Customers pictured at a branch of Privatbank in Kiev. (REUTERS / Valentyn Ogirenko)

As of July 2021, the Ukrainian state owned more than half of the total assets of the Ukrainian banking sector. The government has formally committed to drastically reducing its stake in the sector, but progress towards this goal has so far been extremely slow.

The government’s current strategy sets a target of reducing the state’s share in the Ukrainian banking sector to 25% by 2025. However, the government has already failed to achieve similar targets on several occasions. which has led to repeated reviews of the official privatization strategy. . Understandably, many observers are now questioning whether the current plan is achievable.

The first version of the Ukrainian government’s banking sector privatization strategy was drawn up in February 2016. At this stage, the state banks Oschadbank, Ukrgasbank and Ukreximbank were not profitable and often needed additional capital from the budget of state due in part to the large existing portfolios. non-performing loans (NPL).

The reasons for this unusually high share of non-performing loans in Ukrainian state-owned banks include mismanagement and corruption. At this initial stage, the government’s strategy involved the formation of independent supervisory boards to prepare banks for privatization.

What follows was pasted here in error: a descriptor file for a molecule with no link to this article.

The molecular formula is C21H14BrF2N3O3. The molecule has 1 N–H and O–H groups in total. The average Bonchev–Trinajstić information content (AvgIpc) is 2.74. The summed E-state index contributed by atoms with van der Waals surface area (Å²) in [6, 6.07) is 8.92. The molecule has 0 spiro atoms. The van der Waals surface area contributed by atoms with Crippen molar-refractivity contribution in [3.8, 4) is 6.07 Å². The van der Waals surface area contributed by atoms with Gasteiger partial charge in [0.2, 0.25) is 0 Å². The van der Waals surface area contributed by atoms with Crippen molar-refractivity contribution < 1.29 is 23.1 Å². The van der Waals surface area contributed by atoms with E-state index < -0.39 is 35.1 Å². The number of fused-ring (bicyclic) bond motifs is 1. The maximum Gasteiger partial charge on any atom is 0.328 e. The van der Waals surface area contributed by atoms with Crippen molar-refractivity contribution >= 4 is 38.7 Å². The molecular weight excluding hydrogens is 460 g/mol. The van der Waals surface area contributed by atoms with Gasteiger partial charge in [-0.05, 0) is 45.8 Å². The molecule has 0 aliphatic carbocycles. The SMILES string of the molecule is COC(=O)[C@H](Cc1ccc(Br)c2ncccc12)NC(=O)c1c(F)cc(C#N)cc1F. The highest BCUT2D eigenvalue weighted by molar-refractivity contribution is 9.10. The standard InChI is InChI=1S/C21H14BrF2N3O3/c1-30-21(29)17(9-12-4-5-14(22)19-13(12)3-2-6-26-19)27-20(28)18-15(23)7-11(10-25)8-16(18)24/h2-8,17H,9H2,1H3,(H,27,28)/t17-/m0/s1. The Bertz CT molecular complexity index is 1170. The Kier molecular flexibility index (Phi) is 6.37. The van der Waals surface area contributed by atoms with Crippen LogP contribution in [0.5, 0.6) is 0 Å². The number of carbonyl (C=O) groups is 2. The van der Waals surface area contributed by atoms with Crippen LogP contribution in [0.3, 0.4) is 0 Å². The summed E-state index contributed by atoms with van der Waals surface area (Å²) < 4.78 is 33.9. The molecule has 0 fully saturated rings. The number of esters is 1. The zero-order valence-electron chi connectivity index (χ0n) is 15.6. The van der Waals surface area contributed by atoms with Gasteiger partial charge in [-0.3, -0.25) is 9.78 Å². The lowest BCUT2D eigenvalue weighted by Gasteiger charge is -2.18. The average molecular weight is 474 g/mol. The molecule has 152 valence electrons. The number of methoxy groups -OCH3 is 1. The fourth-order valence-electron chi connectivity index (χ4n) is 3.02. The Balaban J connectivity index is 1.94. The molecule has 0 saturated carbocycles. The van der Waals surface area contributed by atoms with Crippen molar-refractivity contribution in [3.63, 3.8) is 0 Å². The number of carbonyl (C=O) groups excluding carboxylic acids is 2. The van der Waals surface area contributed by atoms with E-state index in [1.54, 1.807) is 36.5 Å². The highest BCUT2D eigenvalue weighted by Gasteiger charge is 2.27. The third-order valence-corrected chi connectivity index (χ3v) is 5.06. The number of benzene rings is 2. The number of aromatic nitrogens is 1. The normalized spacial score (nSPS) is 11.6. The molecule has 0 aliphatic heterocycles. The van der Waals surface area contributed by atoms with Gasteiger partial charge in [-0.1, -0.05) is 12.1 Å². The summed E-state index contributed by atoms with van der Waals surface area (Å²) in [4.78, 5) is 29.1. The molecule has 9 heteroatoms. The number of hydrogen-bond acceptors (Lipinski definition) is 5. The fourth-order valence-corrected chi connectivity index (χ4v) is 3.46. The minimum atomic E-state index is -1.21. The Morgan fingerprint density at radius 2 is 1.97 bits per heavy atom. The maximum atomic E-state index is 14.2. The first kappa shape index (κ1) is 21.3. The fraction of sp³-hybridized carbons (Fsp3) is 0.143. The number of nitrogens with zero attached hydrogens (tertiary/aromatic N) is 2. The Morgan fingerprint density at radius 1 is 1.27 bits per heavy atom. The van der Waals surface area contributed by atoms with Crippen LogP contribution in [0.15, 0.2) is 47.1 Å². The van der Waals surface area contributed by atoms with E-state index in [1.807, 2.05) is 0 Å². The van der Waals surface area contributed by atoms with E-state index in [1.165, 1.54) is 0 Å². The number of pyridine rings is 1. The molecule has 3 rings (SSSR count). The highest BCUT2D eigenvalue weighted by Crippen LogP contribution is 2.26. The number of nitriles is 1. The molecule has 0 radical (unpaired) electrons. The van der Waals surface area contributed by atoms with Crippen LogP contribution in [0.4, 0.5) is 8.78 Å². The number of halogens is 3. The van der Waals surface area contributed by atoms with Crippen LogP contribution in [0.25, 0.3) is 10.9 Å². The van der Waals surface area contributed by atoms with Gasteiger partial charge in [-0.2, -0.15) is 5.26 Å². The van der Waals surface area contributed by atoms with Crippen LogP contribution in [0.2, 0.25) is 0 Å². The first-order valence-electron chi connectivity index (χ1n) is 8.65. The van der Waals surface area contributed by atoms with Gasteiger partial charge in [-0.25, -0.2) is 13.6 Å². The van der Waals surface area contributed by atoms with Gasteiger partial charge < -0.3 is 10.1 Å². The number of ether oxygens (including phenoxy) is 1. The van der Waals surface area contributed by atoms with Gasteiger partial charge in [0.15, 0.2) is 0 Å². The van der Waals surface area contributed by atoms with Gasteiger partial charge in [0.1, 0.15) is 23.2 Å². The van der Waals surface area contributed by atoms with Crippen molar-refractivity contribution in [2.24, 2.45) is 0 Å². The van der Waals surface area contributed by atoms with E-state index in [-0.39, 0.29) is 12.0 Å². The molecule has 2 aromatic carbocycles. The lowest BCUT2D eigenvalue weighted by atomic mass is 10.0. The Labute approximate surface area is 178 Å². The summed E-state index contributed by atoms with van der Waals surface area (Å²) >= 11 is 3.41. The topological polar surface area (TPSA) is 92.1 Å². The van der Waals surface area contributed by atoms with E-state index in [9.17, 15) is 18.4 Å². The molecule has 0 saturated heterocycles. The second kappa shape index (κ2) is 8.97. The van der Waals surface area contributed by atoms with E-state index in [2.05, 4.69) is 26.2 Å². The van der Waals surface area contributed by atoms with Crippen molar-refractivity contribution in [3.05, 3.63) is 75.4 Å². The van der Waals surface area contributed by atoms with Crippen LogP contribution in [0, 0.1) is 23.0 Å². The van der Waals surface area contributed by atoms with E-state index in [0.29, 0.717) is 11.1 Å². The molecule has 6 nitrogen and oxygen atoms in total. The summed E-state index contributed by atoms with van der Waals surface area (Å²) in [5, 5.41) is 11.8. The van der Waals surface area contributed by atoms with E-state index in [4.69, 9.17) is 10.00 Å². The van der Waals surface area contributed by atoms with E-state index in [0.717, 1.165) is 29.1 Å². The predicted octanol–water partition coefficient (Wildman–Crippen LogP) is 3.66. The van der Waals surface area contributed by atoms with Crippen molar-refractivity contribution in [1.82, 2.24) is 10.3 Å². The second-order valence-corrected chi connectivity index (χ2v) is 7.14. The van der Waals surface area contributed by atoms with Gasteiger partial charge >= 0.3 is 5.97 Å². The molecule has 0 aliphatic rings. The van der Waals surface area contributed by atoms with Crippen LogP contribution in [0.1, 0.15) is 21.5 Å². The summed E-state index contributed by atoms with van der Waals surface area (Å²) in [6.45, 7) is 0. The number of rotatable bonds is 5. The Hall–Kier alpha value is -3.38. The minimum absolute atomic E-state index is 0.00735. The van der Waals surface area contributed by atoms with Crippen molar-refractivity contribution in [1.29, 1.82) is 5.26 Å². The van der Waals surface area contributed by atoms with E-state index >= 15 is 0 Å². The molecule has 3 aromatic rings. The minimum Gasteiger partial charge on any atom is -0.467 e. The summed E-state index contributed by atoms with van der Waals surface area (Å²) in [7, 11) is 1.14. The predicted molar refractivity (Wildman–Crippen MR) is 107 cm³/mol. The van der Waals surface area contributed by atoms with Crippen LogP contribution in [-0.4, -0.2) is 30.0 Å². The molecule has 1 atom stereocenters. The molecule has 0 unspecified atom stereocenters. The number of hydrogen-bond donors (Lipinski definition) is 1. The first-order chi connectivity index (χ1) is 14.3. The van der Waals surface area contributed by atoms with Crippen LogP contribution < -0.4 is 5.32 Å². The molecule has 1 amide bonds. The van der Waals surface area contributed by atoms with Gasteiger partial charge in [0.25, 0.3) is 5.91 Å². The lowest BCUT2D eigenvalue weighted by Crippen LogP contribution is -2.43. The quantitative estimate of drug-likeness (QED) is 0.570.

The situation changed dramatically in December 2016, when the Ukrainian authorities were forced to nationalize the country’s largest bank, Privatbank, in order to ensure the stability of Ukraine’s banking sector. The move boosted the government’s share in the banking sector from around 26% to 55%. Inevitably, the nationalization of Privatbank meant that the government’s initial privatization strategy had to be revised.

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The updated plan identified a new timeline for steps towards a reduction in the state-owned share in the banking sector. Ukrgasbank was chosen as the first bank to be privatized. In line with the government’s strategy, the International Finance Corporation (IFC) would acquire a 20% stake in the bank by the end of 2018 and identify a strategic investor for an additional 75% stake in the bank by the end of 2018. January 2020.